Islamic charity opens women-only homeless hostels

Muslim woman forced to leave home
Image caption The shelters will cost about £150,000 a year to run

An Islamic charity is to open the UK's first hostels for homeless Muslim women.

There are no official figures on how many Muslim women have been forced to leave their homes, but the National Zakat Foundation (NZF) has seen a demand for temporary shelter that meets religious and cultural needs.

The first of three of the hostels will open in London at the end of October and will cater for 14 women.

The other two will open in Birmingham and in Manchester over the next few months.

Muslim females are expected to follow a strict code of conduct, which includes not mixing with males who are not family members and not entering an environment where alcohol is being consumed.

The temporary accommodation offered by the charity will provide an environment which complies with the Islamic way of life.

Nusrat is now in her early 30s but at the age of 19 she was forced to leave home.

She was disowned by her family for wanting to go to university. She initially stayed in the university's halls of residence but after getting into financial difficulty she ended up on the streets of London.

She said: "I was leading a double life. I'd stay at university for as long as I could during the day and then at night I'd be on the streets pretending to be a tourist. I saw things that I never wanted to see.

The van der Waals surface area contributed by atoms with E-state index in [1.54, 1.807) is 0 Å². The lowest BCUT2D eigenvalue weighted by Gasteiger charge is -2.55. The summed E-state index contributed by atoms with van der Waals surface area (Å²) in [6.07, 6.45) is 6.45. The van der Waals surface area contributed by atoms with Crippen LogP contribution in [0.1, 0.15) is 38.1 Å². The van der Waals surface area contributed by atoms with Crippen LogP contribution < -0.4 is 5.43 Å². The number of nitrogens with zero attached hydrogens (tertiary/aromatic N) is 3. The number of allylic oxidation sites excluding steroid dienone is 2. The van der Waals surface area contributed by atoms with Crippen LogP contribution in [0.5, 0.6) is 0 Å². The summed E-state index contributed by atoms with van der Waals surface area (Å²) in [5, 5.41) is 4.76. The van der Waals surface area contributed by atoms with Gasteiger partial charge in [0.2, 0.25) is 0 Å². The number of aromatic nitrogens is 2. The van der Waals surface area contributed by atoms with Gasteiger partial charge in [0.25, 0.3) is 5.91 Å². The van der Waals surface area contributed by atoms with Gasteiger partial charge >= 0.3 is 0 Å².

Pimp girls

"There was prostitution, people tried to pimp girls. The younger and more innocent you looked, the more they were out to get you."

She said pride stopped her from returning to her family because she wanted to show them that she could be independent.

The hostels which were available to her did not comply with her Muslim faith so living on the streets was the only option.

Mariam, not her real name, is a young Muslim mother who is currently living in a mainstream temporary shelter.

She said she she suffered seven years of physical and mental abuse from her now ex-husband, and finally left him after he tried to attack her with a knife.

"I gave him every chance that I could. I thought if we have a baby things would change but they didn't," she said.

"My family also abused me - my mum used to hit me when I was at home, my brother also beat me when I told them I wanted to divorce my husband. They accused me of ruining my family and them but I would have gone mad if I'd have stayed with him."

She had previously stayed in a mainstream women's hostel but she wasn't comfortable there.

She added: "There was a woman with four young children staying there and some of the girls in the home used to leave drugs lying around, there was music playing and it was really dirty.

"I didn't have any children at the time so I could just stay in my room, but the children were forced to eat off the same table which was used by the girls who had been taking drugs.

"Having a home for Muslim women is a real blessing."

The National Zakat Foundation started to raise funds for temporary accommodation for Muslim women two years ago and has raised more than £500,000.

Iqbal Nasim is the project manager for the charity.

He said: "We know of ladies who have been forced to sleep on park benches in Birmingham. An Afghan woman turned to prostitution, they are desperate.

"The shelters will cost about £150,000 a year to run, so it's vital we have the support of the community."

You can hear more on this story on Asian Network Reportsat 1800 BST today or you can listen back on the BBC iPlayer

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